best as the ultimately stable steady state equilibrium radiation in a cavity in a rigid body, at a
uniform temperature, that is entirely opaque and is only partly reflective. A closed box of

graphite walls at a constant temperature with a small hole on one side produces a good

approximation to ideal black-body radiation emanating from the opening. Black-body radiation

has the unique absolutely stable distribution of radiative intensity that can persist in

thermodynamic equilibrium in a cavity. In equilibrium, for each frequency the total intensity of

radiation that is emitted and reflected from a body (that is, the net amount of radiation leaving its

surface, called the spectral radiance) is determined solely by the equilibrium temperature, and

does not depend upon the shape, material or structure of the body. For a black body (a perfect

absorber) there is no reflected radiation, and so the spectral radiance is due entirely to emission.

In addition, a black body is a diffuse emitter (its emission is independent of direction).

Consequently, black-body radiation may be viewed as the radiation from a black body at thermal



1).Planck's law of blackbody radiation:-

The quantity of energy emitted by a true blackbody only depends on its temperature. This

radiation level, named Radiant Emittance R, is defined by the following distribution discovered

in 1900 by the German scientist, Max Planck:

h is the Planck’s constant ( h=6.626 x 1034 Js)

K is the Boltzmann’s constant( K=1.381 x 10-23 J/K)

c is the speed of light ( c=2.998 x 108 m/s)

λ is the wavelength (in meters)

T is the temperature of the blackbody in Kelvin: T (Kelvin) = 273,16 + t (Celsius degree).

2).wien’s displacement law:-

Wien’s law, also called Wien’s displacement law, relationship between the temperature of

a blackbody (an ideal substance that emits and absorbs all frequencies of light) and the

wavelength at which it emits the most light. It is named after German physicist Wilhelm Wien,

who received the Nobel Prize for Physics in 1911 for discovering the law.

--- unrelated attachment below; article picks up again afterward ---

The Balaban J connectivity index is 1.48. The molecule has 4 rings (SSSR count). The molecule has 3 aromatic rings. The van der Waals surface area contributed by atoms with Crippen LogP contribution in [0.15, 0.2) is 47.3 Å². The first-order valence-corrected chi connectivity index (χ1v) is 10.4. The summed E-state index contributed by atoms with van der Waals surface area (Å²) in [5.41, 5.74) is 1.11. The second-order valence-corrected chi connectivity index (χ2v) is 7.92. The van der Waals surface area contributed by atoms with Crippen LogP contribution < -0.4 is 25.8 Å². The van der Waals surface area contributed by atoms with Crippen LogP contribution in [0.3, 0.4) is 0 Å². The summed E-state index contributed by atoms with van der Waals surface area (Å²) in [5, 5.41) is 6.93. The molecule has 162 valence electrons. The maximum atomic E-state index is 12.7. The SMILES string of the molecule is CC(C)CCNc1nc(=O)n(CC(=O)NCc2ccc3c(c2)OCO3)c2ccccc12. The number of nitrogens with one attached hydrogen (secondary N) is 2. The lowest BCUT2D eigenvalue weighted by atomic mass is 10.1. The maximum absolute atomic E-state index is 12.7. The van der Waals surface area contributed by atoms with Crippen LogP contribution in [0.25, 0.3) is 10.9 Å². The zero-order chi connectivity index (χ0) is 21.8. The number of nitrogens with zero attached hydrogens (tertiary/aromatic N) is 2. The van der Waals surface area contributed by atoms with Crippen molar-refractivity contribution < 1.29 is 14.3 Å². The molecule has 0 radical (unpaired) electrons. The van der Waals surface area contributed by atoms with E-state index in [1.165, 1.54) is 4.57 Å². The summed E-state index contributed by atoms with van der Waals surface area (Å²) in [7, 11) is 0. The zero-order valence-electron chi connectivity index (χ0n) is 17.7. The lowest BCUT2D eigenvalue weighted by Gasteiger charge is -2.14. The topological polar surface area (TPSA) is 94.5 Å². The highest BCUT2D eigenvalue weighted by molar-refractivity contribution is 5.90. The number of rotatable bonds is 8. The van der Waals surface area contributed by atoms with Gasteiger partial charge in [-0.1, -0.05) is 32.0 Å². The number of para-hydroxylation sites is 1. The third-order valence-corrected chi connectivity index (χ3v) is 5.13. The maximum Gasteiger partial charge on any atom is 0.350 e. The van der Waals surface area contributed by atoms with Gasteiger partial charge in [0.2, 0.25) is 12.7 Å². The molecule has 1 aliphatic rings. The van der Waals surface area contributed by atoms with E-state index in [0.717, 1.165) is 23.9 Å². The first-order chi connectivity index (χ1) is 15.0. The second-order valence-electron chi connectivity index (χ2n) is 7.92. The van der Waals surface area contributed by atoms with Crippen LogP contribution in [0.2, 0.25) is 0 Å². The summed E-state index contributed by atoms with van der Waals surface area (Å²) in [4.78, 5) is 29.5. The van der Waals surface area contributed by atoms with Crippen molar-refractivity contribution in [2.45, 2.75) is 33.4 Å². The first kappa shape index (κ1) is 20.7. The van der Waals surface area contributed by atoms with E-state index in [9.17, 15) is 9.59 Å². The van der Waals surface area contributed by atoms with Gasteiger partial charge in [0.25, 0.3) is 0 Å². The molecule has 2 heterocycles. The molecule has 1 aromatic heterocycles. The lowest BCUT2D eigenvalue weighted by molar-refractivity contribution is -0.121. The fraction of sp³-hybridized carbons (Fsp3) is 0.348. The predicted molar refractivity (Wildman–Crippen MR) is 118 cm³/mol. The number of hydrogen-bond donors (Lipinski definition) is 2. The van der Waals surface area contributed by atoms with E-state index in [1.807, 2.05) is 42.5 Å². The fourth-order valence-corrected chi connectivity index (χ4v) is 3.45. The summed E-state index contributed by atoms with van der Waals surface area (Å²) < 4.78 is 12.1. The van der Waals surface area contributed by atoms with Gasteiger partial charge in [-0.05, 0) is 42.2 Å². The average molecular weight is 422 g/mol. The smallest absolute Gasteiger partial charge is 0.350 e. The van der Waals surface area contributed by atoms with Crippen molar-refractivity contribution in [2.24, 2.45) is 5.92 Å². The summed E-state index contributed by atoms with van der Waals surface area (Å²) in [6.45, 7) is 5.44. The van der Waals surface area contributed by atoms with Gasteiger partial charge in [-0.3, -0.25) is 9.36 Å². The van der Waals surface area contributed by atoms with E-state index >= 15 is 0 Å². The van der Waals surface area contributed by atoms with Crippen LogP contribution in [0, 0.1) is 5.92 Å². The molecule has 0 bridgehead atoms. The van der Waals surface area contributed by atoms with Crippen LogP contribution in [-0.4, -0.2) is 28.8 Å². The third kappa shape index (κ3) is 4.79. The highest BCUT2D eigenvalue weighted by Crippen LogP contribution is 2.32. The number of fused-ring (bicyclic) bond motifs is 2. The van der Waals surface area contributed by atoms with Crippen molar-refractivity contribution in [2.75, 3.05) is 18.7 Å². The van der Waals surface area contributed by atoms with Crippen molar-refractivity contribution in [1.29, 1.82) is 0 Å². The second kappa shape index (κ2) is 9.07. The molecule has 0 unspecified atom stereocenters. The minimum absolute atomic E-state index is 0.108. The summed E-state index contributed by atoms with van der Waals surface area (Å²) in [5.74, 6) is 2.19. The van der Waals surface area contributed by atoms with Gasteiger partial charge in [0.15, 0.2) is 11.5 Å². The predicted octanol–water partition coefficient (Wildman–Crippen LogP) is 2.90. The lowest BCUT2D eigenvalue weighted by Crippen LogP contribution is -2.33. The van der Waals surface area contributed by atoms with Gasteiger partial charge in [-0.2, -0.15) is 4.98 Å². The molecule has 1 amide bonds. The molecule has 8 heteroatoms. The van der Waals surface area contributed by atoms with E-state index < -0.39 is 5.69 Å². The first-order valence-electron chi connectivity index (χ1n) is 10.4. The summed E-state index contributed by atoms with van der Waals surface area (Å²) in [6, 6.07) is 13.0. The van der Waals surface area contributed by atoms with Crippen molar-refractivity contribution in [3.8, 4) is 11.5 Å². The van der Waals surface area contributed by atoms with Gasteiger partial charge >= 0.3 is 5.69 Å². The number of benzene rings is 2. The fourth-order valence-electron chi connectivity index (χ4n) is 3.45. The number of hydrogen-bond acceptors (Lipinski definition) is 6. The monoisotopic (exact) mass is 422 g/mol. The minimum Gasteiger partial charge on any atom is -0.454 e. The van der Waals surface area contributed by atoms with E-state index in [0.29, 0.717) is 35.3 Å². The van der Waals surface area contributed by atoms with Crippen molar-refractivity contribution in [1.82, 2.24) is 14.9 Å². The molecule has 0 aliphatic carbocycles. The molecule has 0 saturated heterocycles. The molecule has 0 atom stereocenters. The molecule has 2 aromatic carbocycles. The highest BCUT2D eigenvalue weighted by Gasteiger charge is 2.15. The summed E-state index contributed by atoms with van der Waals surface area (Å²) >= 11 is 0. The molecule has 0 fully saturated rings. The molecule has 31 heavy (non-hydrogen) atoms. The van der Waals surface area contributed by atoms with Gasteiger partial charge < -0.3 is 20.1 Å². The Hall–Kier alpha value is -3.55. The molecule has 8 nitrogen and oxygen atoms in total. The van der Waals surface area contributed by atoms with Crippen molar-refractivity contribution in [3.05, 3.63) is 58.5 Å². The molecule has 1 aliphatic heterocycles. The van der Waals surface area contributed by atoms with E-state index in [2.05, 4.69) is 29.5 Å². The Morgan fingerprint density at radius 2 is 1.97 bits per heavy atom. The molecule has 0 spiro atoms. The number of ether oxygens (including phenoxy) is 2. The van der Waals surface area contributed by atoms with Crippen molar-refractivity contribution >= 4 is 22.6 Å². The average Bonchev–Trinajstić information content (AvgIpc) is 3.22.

Wien studied the wavelength or frequency distribution of blackbody radiation in the 1890s. It

was his idea to use as a good approximation for the ideal blackbody an oven with a small hole.

Any radiation that enters the small hole is scattered and reflected from the inner walls of the

oven so often that nearly all incoming radiation is absorbed and the chance of some of it finding

its way out of the hole again can be made exceedingly small. The radiation coming out of this

hole is then very close to the equilibrium blackbody electromagnetic radiation corresponding to

the oven temperature. Wien found that the radiative energy dW per wavelength interval dλ has a

maximum at a certain wavelength λm and that the maximum shifts to shorter wavelengths as the

temperature T is increased. He found that the product λmT is an absolute constant: λmT = 0.2898

centimetre-degree Kelvin.

Wien’s law of the shift of the radiative power maximum to higher frequencies as the temperature

is raised expresses in a quantitative form commonplace observations. Warm objects emit infrared

radiation, which is felt by the skin; near T = 950 K a dull red glow can be observed; and the

colour brightens to orange and yellow as the temperature is raised. The tungsten filament of

a light bulb is T = 2,500 K hot and emits bright light, yet the peak of its spectrum at this

temperature is still in the infrared, according to Wien’s law. The peak shifts to visible yellow

when the temperature is T = 6,000 K, like that of the Sun’s surface.

3).Stefan – Boltzmann law:-

Stefan–Boltzmann law, statement that the total radiant heat energy emitted from a surface is

proportional to the fourth power of its absolute temperature. Formulated in 1879 by Austrian

physicist Josef Stefan as a result of his experimental studies, the same law was derived in 1884

by Austrian physicist Ludwig Boltzmann from thermodynamic considerations: if E is the radiant

heat energy emitted from a unit area in one second and T is the absolute temperature (in

degrees Kelvin), then E = σT4, the Greek letter sigma (σ) representing the constant of

proportionality, called the Stefan–Boltzmann constant. This constant has the value

5.6704 × 10−8 watt per metre2∙K4. The law applies only to blackbodies, theoretical surfaces that

absorb all incident heat radiation. By the 1890’s, experimental techniques had improved

sufficiently that it was possible to make fairly precise measurements of the energy distribution in

this cavity radiation, or as we shall call it black body radiation. In 1895, at the University of

Berlin, Wien and Lummer punched a small hole in the side of an otherwise completely closed

oven, and began to measure the radiation coming out.


The beam coming out of the hole was passed through a diffraction grating, which sent the

different wavelengths/frequencies in different directions, all towards a screen. A detector was